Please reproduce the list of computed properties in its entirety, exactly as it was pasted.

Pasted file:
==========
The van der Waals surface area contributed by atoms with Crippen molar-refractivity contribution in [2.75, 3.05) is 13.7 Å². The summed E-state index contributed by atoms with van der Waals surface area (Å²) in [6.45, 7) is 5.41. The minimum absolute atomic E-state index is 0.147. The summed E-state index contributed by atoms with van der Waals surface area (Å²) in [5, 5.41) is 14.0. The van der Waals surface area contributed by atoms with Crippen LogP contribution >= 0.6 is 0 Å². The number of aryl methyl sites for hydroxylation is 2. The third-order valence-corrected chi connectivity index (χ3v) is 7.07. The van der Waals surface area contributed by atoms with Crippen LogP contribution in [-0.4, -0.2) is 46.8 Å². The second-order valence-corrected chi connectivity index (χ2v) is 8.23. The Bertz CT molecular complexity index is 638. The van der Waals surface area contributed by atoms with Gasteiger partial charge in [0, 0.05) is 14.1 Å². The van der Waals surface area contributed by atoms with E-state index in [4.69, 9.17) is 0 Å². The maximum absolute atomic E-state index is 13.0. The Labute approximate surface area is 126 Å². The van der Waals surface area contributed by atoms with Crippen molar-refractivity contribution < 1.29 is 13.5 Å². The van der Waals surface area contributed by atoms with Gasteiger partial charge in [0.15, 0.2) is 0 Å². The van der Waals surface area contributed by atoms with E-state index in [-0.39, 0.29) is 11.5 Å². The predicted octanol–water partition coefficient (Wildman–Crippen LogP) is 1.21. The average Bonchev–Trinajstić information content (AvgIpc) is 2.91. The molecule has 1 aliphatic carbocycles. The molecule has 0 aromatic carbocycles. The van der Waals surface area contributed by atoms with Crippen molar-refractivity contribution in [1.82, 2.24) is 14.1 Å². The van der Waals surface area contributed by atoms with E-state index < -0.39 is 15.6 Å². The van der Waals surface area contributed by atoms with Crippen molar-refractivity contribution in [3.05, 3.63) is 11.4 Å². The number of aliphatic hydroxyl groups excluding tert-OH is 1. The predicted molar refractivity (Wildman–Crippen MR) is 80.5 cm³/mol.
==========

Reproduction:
The van der Waals surface area contributed by atoms with Crippen molar-refractivity contribution in [2.75, 3.05) is 13.7 Å². The summed E-state index contributed by atoms with van der Waals surface area (Å²) in [6.45, 7) is 5.41. The minimum absolute atomic E-state index is 0.147. The summed E-state index contributed by atoms with van der Waals surface area (Å²) in [5, 5.41) is 14.0. The van der Waals surface area contributed by atoms with Crippen LogP contribution >= 0.6 is 0 Å². The number of aryl methyl sites for hydroxylation is 2. The third-order valence-corrected chi connectivity index (χ3v) is 7.07. The van der Waals surface area contributed by atoms with Crippen LogP contribution in [-0.4, -0.2) is 46.8 Å². The second-order valence-corrected chi connectivity index (χ2v) is 8.23. The Bertz CT molecular complexity index is 638. The van der Waals surface area contributed by atoms with Gasteiger partial charge in [0, 0.05) is 14.1 Å². The van der Waals surface area contributed by atoms with E-state index in [4.69, 9.17) is 0 Å². The maximum absolute atomic E-state index is 13.0. The Labute approximate surface area is 126 Å². The van der Waals surface area contributed by atoms with Crippen molar-refractivity contribution < 1.29 is 13.5 Å². The van der Waals surface area contributed by atoms with Gasteiger partial charge in [0.15, 0.2) is 0 Å². The van der Waals surface area contributed by atoms with E-state index in [-0.39, 0.29) is 11.5 Å². The predicted octanol–water partition coefficient (Wildman–Crippen LogP) is 1.21. The average Bonchev–Trinajstić information content (AvgIpc) is 2.91. The molecule has 1 aliphatic carbocycles. The molecule has 0 aromatic carbocycles. The van der Waals surface area contributed by atoms with Crippen molar-refractivity contribution in [1.82, 2.24) is 14.1 Å². The van der Waals surface area contributed by atoms with E-state index < -0.39 is 15.6 Å². The van der Waals surface area contributed by atoms with Crippen molar-refractivity contribution in [3.05, 3.63) is 11.4 Å². The number of aliphatic hydroxyl groups excluding tert-OH is 1. The predicted molar refractivity (Wildman–Crippen MR) is 80.5 cm³/mol.